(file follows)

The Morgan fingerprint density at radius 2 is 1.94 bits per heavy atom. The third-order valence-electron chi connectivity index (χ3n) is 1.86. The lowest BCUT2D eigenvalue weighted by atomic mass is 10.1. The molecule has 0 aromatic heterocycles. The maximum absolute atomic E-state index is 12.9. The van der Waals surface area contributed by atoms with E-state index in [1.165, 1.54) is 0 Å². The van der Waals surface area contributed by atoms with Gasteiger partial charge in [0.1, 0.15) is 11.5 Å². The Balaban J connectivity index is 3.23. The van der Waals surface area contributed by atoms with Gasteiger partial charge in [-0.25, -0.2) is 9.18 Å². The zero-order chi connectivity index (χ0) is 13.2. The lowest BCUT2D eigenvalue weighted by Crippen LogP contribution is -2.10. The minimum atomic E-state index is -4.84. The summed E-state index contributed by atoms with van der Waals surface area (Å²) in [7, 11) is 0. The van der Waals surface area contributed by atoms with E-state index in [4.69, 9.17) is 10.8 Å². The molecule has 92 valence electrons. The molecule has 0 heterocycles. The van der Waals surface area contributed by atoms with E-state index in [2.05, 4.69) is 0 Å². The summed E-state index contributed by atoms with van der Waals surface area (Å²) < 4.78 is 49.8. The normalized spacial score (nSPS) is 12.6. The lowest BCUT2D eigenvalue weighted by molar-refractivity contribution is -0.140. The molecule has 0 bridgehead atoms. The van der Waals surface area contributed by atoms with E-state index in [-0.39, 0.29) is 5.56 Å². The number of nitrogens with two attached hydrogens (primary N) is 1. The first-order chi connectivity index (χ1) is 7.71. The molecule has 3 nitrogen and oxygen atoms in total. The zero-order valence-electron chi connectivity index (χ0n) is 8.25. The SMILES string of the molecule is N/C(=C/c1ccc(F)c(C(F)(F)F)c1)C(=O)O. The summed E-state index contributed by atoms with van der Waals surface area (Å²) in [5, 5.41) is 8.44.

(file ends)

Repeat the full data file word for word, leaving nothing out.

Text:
The Morgan fingerprint density at radius 2 is 1.94 bits per heavy atom. The third-order valence-electron chi connectivity index (χ3n) is 1.86. The lowest BCUT2D eigenvalue weighted by atomic mass is 10.1. The molecule has 0 aromatic heterocycles. The maximum absolute atomic E-state index is 12.9. The van der Waals surface area contributed by atoms with E-state index in [1.165, 1.54) is 0 Å². The van der Waals surface area contributed by atoms with Gasteiger partial charge in [0.1, 0.15) is 11.5 Å². The Balaban J connectivity index is 3.23. The van der Waals surface area contributed by atoms with Gasteiger partial charge in [-0.25, -0.2) is 9.18 Å². The zero-order chi connectivity index (χ0) is 13.2. The lowest BCUT2D eigenvalue weighted by Crippen LogP contribution is -2.10. The minimum atomic E-state index is -4.84. The summed E-state index contributed by atoms with van der Waals surface area (Å²) in [7, 11) is 0. The van der Waals surface area contributed by atoms with E-state index in [4.69, 9.17) is 10.8 Å². The molecule has 92 valence electrons. The molecule has 0 heterocycles. The van der Waals surface area contributed by atoms with E-state index in [2.05, 4.69) is 0 Å². The summed E-state index contributed by atoms with van der Waals surface area (Å²) < 4.78 is 49.8. The normalized spacial score (nSPS) is 12.6. The lowest BCUT2D eigenvalue weighted by molar-refractivity contribution is -0.140. The molecule has 0 bridgehead atoms. The van der Waals surface area contributed by atoms with E-state index in [-0.39, 0.29) is 5.56 Å². The number of nitrogens with two attached hydrogens (primary N) is 1. The first-order chi connectivity index (χ1) is 7.71. The molecule has 3 nitrogen and oxygen atoms in total. The zero-order valence-electron chi connectivity index (χ0n) is 8.25. The SMILES string of the molecule is N/C(=C/c1ccc(F)c(C(F)(F)F)c1)C(=O)O. The summed E-state index contributed by atoms with van der Waals surface area (Å²) in [5, 5.41) is 8.44.